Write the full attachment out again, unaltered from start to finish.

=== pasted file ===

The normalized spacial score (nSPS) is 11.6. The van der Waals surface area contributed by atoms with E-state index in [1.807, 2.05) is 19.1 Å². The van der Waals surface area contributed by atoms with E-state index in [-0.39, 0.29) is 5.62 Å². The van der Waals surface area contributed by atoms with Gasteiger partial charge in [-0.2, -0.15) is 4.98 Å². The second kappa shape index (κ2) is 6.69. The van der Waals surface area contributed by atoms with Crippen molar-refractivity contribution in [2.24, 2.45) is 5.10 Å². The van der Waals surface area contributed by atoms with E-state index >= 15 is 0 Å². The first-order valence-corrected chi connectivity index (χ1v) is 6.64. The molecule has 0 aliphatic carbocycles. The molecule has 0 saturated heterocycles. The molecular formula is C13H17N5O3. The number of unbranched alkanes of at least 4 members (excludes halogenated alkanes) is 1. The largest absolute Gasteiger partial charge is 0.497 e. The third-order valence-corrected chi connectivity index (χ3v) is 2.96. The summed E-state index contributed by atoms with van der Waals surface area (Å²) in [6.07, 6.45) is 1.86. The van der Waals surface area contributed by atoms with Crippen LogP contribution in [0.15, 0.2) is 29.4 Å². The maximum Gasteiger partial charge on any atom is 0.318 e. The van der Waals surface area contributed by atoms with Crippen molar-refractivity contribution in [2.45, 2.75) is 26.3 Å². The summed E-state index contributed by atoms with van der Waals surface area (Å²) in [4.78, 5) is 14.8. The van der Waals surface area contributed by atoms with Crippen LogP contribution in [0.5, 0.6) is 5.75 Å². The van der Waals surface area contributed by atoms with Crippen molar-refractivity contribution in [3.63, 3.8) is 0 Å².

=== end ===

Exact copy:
The normalized spacial score (nSPS) is 11.6. The van der Waals surface area contributed by atoms with E-state index in [1.807, 2.05) is 19.1 Å². The van der Waals surface area contributed by atoms with E-state index in [-0.39, 0.29) is 5.62 Å². The van der Waals surface area contributed by atoms with Gasteiger partial charge in [-0.2, -0.15) is 4.98 Å². The second kappa shape index (κ2) is 6.69. The van der Waals surface area contributed by atoms with Crippen molar-refractivity contribution in [2.24, 2.45) is 5.10 Å². The van der Waals surface area contributed by atoms with E-state index >= 15 is 0 Å². The first-order valence-corrected chi connectivity index (χ1v) is 6.64. The molecule has 0 aliphatic carbocycles. The molecule has 0 saturated heterocycles. The molecular formula is C13H17N5O3. The number of unbranched alkanes of at least 4 members (excludes halogenated alkanes) is 1. The largest absolute Gasteiger partial charge is 0.497 e. The third-order valence-corrected chi connectivity index (χ3v) is 2.96. The summed E-state index contributed by atoms with van der Waals surface area (Å²) in [6.07, 6.45) is 1.86. The van der Waals surface area contributed by atoms with Crippen LogP contribution in [0.15, 0.2) is 29.4 Å². The maximum Gasteiger partial charge on any atom is 0.318 e. The van der Waals surface area contributed by atoms with Crippen molar-refractivity contribution in [2.45, 2.75) is 26.3 Å². The summed E-state index contributed by atoms with van der Waals surface area (Å²) in [4.78, 5) is 14.8. The van der Waals surface area contributed by atoms with Crippen LogP contribution in [0.5, 0.6) is 5.75 Å². The van der Waals surface area contributed by atoms with Crippen molar-refractivity contribution in [3.63, 3.8) is 0 Å².